Band-aids were placed on both the real hand and the table and subjects were told that the band-aid would be pulled off the table but not off their real hands. At the end of the 2.5 min touching period, in lieu of pulling back a fake finger, the band-aid on the table was partially pulled off. In the control condition for this experiment, the real hand was made visible by removing the occluder. Subjects were instructed to look back and forth between their real hands and the table. Furthermore, the real hand and the location where the table was touched were close together so that they could be seen simultaneously even while looking at one or the other. The band-aid was pulled off the table while the subject viewed it. To ensure that the subject was only looking at the table, the experimenter occluded the subject's real finger at this time. In a comparison of the conditions in which the table and real hand were touched with the partition in place or removed, intensity ratings and SCR were significantly different (see Fig. 3). However, the same experiment (using a band-aid) carried out with a fake rubber hand in lieu of the table is more effective at inducing the illusion in terms of intensity ratings but only marginally so for SCR (see Fig. 3)

Fig. 3: Mean Intensity ratings (gray bars) and SCR (black circles) in the second experiment where form of the external object was manipulated. The error bars indicate one SEM (Adapted from Armel and Ramachandran, 2003)

Would subjects still experience the illusion if the form of the external object was manipulated? Each subject viewed touch to a fake hand in a 'realistic' location in one condition and then to a distant fake hand in another (see Fig. 4).

Fig. 4: Location manipulation where subjects received the distant-hand condition (Adapted from Armel and Ramachandran, 2003)

The fake arm was extended so that it lay 3 feet beyond the real hand. In the distant fake hand manipulation, a fake finger was bent back for a painful stimulus. In the control condition, the touch applied to the fake and real hands was asynchronous i.e.  touch was random and there was no correlation (see Table 1 at the end for summary of conditions for all experiments). Mean intensity and mean SCR showed that subjects identified with the fake hand and the distant fake hand, more in the conditions where touch was synchronized than when not synchronized. However, the 'anatomically correct' fake hand condition was more effective than the distant fake hand condition (both with synchronous touch, see Fig. 5)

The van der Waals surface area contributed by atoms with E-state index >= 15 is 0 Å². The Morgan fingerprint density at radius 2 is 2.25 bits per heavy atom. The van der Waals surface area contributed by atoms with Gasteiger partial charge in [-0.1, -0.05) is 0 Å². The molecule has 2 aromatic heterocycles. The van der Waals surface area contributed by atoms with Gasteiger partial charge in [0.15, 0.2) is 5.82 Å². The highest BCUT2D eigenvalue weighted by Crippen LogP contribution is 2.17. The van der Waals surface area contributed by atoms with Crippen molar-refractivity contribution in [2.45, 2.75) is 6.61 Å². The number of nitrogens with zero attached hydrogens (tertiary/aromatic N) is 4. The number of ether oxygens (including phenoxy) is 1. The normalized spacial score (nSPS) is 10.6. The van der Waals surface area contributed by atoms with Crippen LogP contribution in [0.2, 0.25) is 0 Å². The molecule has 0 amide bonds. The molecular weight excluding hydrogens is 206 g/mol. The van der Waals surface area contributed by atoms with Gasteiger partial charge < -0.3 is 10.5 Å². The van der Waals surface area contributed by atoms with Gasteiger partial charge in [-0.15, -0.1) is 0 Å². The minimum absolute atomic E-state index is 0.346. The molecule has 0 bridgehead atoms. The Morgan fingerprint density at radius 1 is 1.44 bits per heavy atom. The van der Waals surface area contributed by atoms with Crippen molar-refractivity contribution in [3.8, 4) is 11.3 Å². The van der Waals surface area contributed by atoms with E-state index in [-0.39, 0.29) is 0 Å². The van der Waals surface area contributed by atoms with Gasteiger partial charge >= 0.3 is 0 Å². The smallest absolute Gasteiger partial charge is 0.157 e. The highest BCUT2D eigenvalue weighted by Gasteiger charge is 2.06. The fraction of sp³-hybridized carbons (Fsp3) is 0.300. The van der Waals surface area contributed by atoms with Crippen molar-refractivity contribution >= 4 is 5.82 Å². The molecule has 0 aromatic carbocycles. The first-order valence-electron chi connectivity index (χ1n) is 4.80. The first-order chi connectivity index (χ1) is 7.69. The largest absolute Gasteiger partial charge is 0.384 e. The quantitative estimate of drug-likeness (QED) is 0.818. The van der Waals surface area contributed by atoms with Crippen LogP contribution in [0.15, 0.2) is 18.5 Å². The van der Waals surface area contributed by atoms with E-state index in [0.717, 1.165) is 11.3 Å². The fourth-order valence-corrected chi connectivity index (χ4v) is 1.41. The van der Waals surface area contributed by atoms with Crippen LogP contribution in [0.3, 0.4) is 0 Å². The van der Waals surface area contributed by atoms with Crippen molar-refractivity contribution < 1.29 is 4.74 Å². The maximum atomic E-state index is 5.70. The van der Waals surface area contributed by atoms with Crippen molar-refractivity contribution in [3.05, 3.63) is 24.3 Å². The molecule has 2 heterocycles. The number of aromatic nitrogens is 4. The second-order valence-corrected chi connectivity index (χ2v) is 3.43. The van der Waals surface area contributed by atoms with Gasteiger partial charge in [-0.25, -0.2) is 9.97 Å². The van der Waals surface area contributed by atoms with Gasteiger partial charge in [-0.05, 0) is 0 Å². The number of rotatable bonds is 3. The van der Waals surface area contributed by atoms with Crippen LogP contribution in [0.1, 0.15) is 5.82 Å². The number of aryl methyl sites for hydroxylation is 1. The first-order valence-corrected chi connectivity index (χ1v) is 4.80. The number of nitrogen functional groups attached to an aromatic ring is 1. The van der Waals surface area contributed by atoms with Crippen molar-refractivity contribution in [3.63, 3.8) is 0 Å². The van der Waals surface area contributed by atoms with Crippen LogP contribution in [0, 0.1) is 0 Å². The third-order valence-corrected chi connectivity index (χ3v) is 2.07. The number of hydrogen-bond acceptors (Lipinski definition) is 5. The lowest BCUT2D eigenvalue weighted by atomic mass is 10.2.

Fig. 5: Mean Intensity ratings (gray bars) and SCR (black circles) in the second experiment where the location of the fake hand was manipulated. The error bars indicate one SEM (Adapted from Armel and Ramachandran, 2003)

The so-called body image appears to be highly malleable. Despite  it's appearance of durability, it can be profoundly altered by stimulus contingencies and correlations that one encounters. Taken together, these experiments illustrate an important principle underlying perception: that the mechanisms of perception may be involved in extracting statistical correlations. Further investigations will further our understanding of phenomena such as body-dysmorphic disorder and anorexia nervosa

Table 1: Experimental design for all experiments. For a given experiment, each subject received all conditions in one of different possible orders (Adapted from Armel and Ramachandran, 2003)

Reference:

Armel, K., & Ramachandran, V. (2003). Projecting sensations to external objects: evidence from skin conductance response Proceedings of the Royal Society B: Biological Sciences, 270 (1523), 1499-1506 DOI: 10.1098/rspb.2003.2364

3 comments:

Natalie said...

That is absolutely amazing! Thanks for such a tidy summary. I must find the paper and read it for myself.

I did some research as an undergrad on the contributions of visual and proprioceptive input, and too found that seeing is much more important than seems logical.